Antifa has been a much talked about group as of late – the discussion started in earnest when they clashed with white supremacists, Nazis, and Confederate sympathizers in Charlottesville a few weeks back during the “Unite the Right” rally.
President Trump struggled with the comparison, saying both sides were to blame for the violence and unrest. Both sides were wrong, both sides were morally reprehensible, equally so, etc. etc.
And, after the recent violence in Berkeley, even “progressive” Daily Show host Trevor Noah came out against Antifa’s more aggressive tendencies when battling Fascism (Antifa = Anti + Fascist).
The role of Antifa, then and now
In general discussion, Antifa is associated with the “left,” and Nazis are (as they always have been) associated with the “right.”
This is the first problem: This should not be the way the discussion is framed. It is not about “sides” as much as the president and his followers (and liberals in general as well) would like it to be. As Nazism/Fascism is something that history has already thrown in the trash, regardless of what the America political spectrum looks like today; it was defeated, both as a mantra/philosophy and as political movement, and has rightly condemned the worst form of authoritarian government rule in the modern world.
This – at one point – went without saying, even coming to define much of pop culture in the United States and abroad –
Is Antifa a slightly more menacing and erratic, and perhaps less well-dressed, version of Indiana Jones? He too was known for punching Nazis.
We’ve discussed the power of ideology in Don’t Kill Hitler and The Persistent Appeal of Fascism. The point is here is not praise the approach that Antifa and other groups have taken to combat the recent rise in visible Nazism and support for Fascist rhetoric and action as the pure and simple the “right” course – or necessarily the course of action that will help solve the problem in the long term –
As Berkeley mayor Jesse Arreguin said after the recent clashes on the streets of his city, “Fighting hate with hate does not work and only makes each side more entrenched in their ideological camps.”
He called for Antifa to be classified as a gang, though not long after it was reported he was part of a Facebook group linked to Antifa.
Politics sure is a messy business.
But – again – it is not about “sides,” or who is “right” or “wrong” in a situation like this. When Far Right values rise to the surface and take hold – if there is a revolution going on in the United States it is one, sadly, fueled by right-wing ideology where it should be one of humanist socialism – the only course of action is to fight against them.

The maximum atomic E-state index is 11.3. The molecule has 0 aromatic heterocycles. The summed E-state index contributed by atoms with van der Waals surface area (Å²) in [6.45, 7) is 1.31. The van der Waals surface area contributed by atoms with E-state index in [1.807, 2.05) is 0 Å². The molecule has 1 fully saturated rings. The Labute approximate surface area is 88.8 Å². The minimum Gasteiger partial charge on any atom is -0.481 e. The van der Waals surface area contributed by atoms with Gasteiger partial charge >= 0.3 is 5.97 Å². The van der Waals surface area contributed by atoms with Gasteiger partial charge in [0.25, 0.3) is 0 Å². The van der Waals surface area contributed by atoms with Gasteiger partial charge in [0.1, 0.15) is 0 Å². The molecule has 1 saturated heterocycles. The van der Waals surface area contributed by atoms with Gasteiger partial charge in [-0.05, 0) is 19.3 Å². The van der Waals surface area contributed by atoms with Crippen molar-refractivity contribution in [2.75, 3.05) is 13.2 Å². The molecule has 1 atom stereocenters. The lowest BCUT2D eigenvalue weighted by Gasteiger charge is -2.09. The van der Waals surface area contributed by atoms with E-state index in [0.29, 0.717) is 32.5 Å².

The discussion is not an easy one
But yes, violence is not > discourse. And it never will be. What has somehow gotten lost in (primarily internet) discourse is that hate speech and that ideologies that support eradication of certain peoples/races/cultures is not something that is supported by the First Amendment.
Alt-Right chat logs discussing use of violence on chat platform Discord, first released by Unicorn Riot:
(Read a more in-depth look from Wired: Violent Alt-Right Chats Could Be Key to Charlottesville Lawsuits)
And, simply because we are for some reason discussing (in 2017) whether or not there should be sympathy or support for Nazis or white supremacists, we must remind once again that we as a (unified) country fought against Fascism. And that we’ve made huge strides in this country and across the world to come together in support of one another (community is humanity’s greatest achievement), and that this sort of rhetoric is, pure and simple, moving backwards.
This is the point: On the one hand there’s a group dedicated to an ideology of literal, tangible hate. A group dedicated to an ideology that wiped millions of people (entire lineages of people) from the face of the earth, and in terrible, unspeakable ways. And ideology that supported (and continues to support) the ridiculous and antiquated notion that birthplace, skin color, religion, and/or culture could somehow dictate human worth and ability.
On the other, a group that believes standing up to it is better than sitting idly by, that it is better to fight Nazism than let it run rampant in the streets, and that a few well-placed punches against those who believe the supremacist logic of Nazis, the racist legacy of the Confederates, and the iron-fisted and regressive authoritarianism of Fascists might be warranted.
It is a fairly simple concept: Antifa didn’t show up until the Nazis did. Antifascism doesn’t exist without the increasingly prevalence of Fascism. This has been the case throughout history.
This is saying that we can question violence at protests and rallies and still remember that opposition is necessary. This is saying that, even if the tactics used are questionable – and by all means question everything, especially popular and mainstream narratives – Antifa is fighting against the return of one of the single most terrible movements in human history.
This is saying that punching a white supremacist is not as bad as actually being one.
Saying, simply, that Antifa =/= Nazis.
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